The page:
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I have had many unforgettable moments when researching for a new painting; one, in particular, is at the top of my ‘blown away by the moment’ list.

     During 1990 at what was RAF Abingdon, Martin Brundle raced the TWR Le Mans-winning Jaguar XJR-12, from a standing start, against an RAF SEPECAT Jaguar GR.1 jet fighter – and this was over a one mile, straight-line course – next to the runway.

     Having seen this event in the news, I wanted to capture the moment in a new and hopefully, a truly dramatic painting.

     The fighter was piloted by Squadron Leader Mike Lawrence, who lost ground to the Jaguar racing car at the start of the race; this happened because, when Mike put on the fighter’s Rolls-Royce Turbomeca Adour turbofan engine twin re-heat, the huge increase in thrust caused the aircraft go up as well as forward, and, unbelievably, Mike lost acceleration pace to the XJR-12!

On arrival at the base, I was invited to have lunch in the mess with Mike. We chatted about my project and his unsuccessful, but unique race with the Jaguar, over a very nice pie, chips and baked beans. After he’d polished off his meal, he announced his next port of call was RAF Coltishall, where he had to fly a Jaguar back for maintenance, a distance of 190 miles by car. Without much traffic, that would take, approximately, 3 hours and 30 minutes by car. I asked him how long it would take him, and he replied, ‘Oooh, 10 to 15 minutes...’.

To my astonishment he invited me to see his aircraft start up at the hanger. We left the mess and the Liaison Officer took me to a hardened bunker where the fighter was being ‘prepped’. Mike appeared, gave me a wave and climbed up the steps into his cockpit, closed the canopy and began the routine to start the Rolls-Royce Turbomeca engine... a glorious, howling sound, which gradually increased in volume… and then to my puzzlement… it did the opposite, as Mike shut it down. The canopy opened, and Mike shouted down to the technician that he needed a new part (a bulb!) for the instruments. That has made me chuckle, knowing the Jaguar was introduced into service in 1973, way before LEDs and when 64 Kbytes of computer memory were used to land the first men on the moon!

Duly fitted with the expensive part, the engine start was underway again, with all this wonderful action and sound, happening 50 feet away from me! I overheard the Liaison Officer, who was standing next to me, talking with Mike again using her hand-held walkie-talkie. She turned to me and said, ‘Mike has invited you to the runway to see him take off for a photo shoot.’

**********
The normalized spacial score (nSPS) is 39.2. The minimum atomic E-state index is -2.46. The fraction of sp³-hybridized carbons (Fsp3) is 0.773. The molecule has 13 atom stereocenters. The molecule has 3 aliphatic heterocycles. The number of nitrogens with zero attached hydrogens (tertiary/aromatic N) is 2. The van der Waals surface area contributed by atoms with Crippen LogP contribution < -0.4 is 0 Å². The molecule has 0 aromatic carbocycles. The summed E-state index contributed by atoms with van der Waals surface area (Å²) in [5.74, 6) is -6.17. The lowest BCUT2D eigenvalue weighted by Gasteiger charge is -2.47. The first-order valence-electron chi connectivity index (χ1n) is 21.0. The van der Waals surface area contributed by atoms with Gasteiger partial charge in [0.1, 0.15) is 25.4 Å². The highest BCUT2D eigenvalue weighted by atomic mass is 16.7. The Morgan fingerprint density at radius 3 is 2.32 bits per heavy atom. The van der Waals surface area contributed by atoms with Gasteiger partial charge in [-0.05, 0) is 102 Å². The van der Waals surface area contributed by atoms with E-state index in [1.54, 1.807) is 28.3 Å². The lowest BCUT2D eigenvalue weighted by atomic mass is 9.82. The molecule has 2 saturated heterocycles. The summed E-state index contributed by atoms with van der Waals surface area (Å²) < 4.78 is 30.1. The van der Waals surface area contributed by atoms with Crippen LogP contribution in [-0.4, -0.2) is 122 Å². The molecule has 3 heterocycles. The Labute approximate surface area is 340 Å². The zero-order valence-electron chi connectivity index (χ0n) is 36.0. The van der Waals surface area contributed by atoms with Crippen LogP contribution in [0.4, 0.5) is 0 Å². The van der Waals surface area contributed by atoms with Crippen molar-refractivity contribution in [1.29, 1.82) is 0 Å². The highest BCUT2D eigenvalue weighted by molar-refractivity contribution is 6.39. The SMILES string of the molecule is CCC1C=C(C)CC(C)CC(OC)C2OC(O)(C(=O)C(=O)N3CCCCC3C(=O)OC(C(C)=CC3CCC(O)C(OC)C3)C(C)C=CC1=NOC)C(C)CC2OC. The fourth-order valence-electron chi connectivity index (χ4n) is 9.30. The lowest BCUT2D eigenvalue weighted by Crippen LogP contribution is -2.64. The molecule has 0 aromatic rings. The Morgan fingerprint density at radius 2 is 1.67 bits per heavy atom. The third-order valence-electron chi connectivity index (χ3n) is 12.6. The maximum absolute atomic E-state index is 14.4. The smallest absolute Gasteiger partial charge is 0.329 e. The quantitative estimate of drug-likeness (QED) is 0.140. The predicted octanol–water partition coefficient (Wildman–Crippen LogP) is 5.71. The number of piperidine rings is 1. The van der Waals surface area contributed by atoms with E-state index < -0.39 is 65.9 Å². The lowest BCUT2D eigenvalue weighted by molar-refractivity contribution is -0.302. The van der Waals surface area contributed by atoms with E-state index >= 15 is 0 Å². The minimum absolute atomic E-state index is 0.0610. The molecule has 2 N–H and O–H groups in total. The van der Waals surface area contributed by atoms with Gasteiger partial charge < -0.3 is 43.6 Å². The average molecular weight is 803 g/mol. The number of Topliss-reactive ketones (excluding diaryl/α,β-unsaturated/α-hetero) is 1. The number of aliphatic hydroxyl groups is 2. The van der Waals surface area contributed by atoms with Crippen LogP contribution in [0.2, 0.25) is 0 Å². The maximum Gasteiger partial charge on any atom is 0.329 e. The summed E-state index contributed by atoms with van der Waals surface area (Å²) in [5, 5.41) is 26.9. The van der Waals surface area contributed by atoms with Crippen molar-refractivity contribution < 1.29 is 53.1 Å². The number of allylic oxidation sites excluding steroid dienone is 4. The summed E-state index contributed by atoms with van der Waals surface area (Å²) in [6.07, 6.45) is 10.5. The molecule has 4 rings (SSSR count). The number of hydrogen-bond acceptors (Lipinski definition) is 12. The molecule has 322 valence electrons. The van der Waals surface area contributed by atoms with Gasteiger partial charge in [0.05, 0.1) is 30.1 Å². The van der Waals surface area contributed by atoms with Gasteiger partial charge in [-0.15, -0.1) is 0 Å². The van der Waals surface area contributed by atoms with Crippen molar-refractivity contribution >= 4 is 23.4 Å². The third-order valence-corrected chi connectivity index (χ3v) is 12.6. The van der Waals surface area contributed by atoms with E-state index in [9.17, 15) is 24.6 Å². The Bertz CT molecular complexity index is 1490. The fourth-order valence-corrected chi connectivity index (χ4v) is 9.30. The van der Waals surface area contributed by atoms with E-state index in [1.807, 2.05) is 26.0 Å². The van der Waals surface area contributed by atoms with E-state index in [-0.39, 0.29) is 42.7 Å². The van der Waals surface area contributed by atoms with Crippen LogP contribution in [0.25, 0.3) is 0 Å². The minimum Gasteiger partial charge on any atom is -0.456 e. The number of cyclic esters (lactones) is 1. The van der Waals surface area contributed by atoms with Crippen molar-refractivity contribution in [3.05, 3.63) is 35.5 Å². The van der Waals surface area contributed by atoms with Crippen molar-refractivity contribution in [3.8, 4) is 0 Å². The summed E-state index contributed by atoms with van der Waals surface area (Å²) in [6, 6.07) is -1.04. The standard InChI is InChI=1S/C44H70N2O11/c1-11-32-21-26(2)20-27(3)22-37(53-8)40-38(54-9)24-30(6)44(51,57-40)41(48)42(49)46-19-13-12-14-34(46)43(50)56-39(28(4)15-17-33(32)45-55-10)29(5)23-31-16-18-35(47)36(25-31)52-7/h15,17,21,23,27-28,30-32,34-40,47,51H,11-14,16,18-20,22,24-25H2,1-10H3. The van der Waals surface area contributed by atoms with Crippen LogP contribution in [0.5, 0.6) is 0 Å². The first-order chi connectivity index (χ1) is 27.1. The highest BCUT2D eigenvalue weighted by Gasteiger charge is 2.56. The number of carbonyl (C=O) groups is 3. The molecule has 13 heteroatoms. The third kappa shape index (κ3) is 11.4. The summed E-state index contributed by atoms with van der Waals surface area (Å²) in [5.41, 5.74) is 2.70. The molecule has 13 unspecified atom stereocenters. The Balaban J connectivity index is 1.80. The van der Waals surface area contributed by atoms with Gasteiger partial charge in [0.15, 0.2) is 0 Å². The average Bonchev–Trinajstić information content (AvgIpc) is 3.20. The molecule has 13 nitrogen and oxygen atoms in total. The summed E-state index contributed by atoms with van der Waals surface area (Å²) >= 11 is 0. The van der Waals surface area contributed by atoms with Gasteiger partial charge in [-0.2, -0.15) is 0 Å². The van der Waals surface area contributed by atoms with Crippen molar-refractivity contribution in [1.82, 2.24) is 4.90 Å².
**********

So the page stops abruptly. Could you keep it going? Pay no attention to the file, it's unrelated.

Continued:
I could not believe what I had just heard!

We proceeded, not to the usual large air show distance between the public fence and the runway, but to the actual edge of it – I was standing next to a runway, with a Jaguar fighter that was about to take off past me! Unfortunately, it was a very misty day and I couldn’t see the end of the runway, although I knew the Jaguar was there when Mike started his take off run. He came past me, 50 feet away with reheat on; the ‘music’ from that aircraft, at that close distance, was absolutely phenomenal.

     Standing there in shock I was tapped on the shoulder by the Liaison Officer, who said Mike was asking if I wanted him to come around again for another photo shoot! Mike was asking me if I wanted him to go around again – just for me! Mmm... I really didn’t have to think about that one! Mike went passed 30 feet above the runway, wheels up and with reheat on... just for me!

That painting research day was totally surreal and one I will never forget. Mike and RAF Abingdon were very, very generous that day. The final painting featured only Mike’s Jaguar, since the composition didn’t quite ‘gell’ including the Le Mans winning Jaguar car. I was very happy with the final image and was pleased to see that for some reason, the runway tarmac lines in the foreground, ‘shimmered’ beautifully on the original painting.

The painting was exhibited at the Guild of Aviation Annual Exhibition at the Mall Galleries, off Pall Mall in London in 2006, and was awarded the Wootton Prize and The British Aircraft Manufacturers’ Award - see Scribbles 6.